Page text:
|Although uncommon and occurring in only 1 in 18,000 to 20,000 live births, retinoblastoma is the most common tumor of the eye and usually occurs in the first few years of a child's life and most cases (90%) occur before age 5. Although not as common, older children can get retinoblastoma too, and they usually complain of eye pain or decreased vision in the affected eye. Retinoblastoma is responsible for causing 5% of the cases of childhood blindness.
There is a tumor suppressor gene on the long arm of chromosome 13 and it is the retinoblastoma gene. The presence of this gene helps to suppress retinoblastoma from forming by forming a protein that is though to help regulate cell growth. If both copies of the gene are mutated or absent, then retinoblastoma can form. In familial or genetic forms of retinoblastoma, one copy of the defective gene is usually inherited and the other one becomes mutated. In non hereditary cases of retinoblastoma, both genes become mutated.
Retinoblastoma is commonly found during routine screening in high risk children, specifically newborns that have other family members with retinoblastoma. Other infants are diagnosed when they are found to not have a red reflex (or red eye) during a routine well baby checkup or if the child's eyes appear different in a photograph. Instead, they have leukocoria (cat's eye reflex) or a white pupillary reflex. Later symptoms can include redness or inflammation of the eye, strabismus or abnormalities of the pupil.
Further evaluation and testing include an evaluation by a pediatric ophthalmologist and an ultrasound or CT scan of the eye. Other testing may also be required if it is though that the tumor has spread outside the eye.
Retinoblastoma can be either unilateral, affecting only one eye, or it can be bilateral, affecting both eyes.
Treatments depend on the size of the tumor and whether vision can be preserved, and can include laser photocoagulation or cryotherapy, external beam radiation, multi drug chemotherapy, or in some cases, surgery or enucleation (although this isn't routinely recommended anymore) if the tumor is very advanced or if vision can not be preserved. .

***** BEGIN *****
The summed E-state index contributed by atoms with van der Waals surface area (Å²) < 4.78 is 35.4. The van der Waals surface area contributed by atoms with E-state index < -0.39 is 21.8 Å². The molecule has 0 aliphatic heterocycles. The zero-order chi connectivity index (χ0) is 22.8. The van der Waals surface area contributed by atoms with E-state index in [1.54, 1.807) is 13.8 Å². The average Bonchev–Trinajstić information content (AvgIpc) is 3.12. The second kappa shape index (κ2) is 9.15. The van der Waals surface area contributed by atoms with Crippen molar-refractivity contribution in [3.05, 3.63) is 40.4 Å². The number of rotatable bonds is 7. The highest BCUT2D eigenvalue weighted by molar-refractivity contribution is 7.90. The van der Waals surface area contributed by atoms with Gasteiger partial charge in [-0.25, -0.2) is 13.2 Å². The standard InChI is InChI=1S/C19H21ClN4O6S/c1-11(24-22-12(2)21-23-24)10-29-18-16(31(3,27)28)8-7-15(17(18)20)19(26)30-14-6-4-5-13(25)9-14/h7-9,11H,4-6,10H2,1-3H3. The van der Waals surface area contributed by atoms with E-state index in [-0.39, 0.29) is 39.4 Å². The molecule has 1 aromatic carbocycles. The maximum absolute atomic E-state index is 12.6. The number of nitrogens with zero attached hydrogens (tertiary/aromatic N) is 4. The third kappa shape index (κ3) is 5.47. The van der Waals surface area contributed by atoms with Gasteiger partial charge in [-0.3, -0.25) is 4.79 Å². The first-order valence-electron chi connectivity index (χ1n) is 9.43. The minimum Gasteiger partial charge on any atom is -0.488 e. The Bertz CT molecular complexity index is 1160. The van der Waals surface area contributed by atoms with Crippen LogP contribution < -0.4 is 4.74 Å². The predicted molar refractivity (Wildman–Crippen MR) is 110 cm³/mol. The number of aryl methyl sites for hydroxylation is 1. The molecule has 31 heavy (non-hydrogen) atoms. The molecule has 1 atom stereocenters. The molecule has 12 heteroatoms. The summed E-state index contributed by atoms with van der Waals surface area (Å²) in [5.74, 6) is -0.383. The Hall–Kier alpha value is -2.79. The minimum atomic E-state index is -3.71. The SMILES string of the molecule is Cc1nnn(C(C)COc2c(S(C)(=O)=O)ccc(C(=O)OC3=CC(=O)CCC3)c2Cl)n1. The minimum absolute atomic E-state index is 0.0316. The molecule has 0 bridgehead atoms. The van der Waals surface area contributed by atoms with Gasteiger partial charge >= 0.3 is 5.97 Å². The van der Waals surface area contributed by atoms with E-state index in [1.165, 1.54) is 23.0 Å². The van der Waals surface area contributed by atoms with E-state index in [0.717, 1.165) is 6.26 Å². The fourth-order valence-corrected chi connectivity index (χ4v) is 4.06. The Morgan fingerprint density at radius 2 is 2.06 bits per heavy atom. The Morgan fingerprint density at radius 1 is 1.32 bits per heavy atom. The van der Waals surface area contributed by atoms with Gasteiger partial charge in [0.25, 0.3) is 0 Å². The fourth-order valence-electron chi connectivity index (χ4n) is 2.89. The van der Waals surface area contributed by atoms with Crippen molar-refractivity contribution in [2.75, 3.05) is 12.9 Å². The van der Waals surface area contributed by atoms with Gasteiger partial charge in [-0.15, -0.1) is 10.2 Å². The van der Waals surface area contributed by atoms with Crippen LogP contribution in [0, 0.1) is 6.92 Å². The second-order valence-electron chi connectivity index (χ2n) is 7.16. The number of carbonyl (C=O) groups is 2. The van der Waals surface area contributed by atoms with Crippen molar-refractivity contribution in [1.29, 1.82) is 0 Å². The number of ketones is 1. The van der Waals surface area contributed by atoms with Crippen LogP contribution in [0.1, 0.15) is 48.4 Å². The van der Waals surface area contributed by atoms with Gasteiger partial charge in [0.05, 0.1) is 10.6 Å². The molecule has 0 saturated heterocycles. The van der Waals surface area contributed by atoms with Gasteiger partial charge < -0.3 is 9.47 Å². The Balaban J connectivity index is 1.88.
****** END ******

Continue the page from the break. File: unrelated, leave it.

Outcomes are in general very good, especially if the retinoblastoma is only affecting one eye.
Children with retinoblastoma are also at risk of developing secondary malignancies, especially osteosarcoma, a malignant bone tumor that can present with pain and swelling of the affected bone or joint.
Retinoblastoma Internet Resources:
- Retinoblastoma: from the Eye Cancer Network, an extensive review of symptoms and treatments of retinoblastoma, with pictures of leukocoria.
- An Overview of Retinoblastoma: an overview of retinoblastoma from Cancer Net, including stages of retinoblastoma and treatments, plus genetics, causes, risk factors, and prevention.
- The Retinoblastoma Society: A national charity offering support and information to people with retinoblastoma and their families.
- retinoblast: Retinoblastoma discussion group for anyone to ask questions, seek advice and get opinions from other affected people and their families.
- Children's Cancer Web Retinoblastoma page: Information about retinoblastoma, plus listings of organizations and support groups, and other resources.
- Family Village Retinoblastoma page: where to go to chat with others about retinoblastoma, how to learn more about it, plus personal stories, web sites, and international & non-english resources.
- Retinoblastoma An Eye Cancer: In this section of the Retinoblastoma Resource Center from the American Cancer Society, you'll find an introduction to cancer, an overview of Retinoblastoma , and related Retinoblastoma statistics.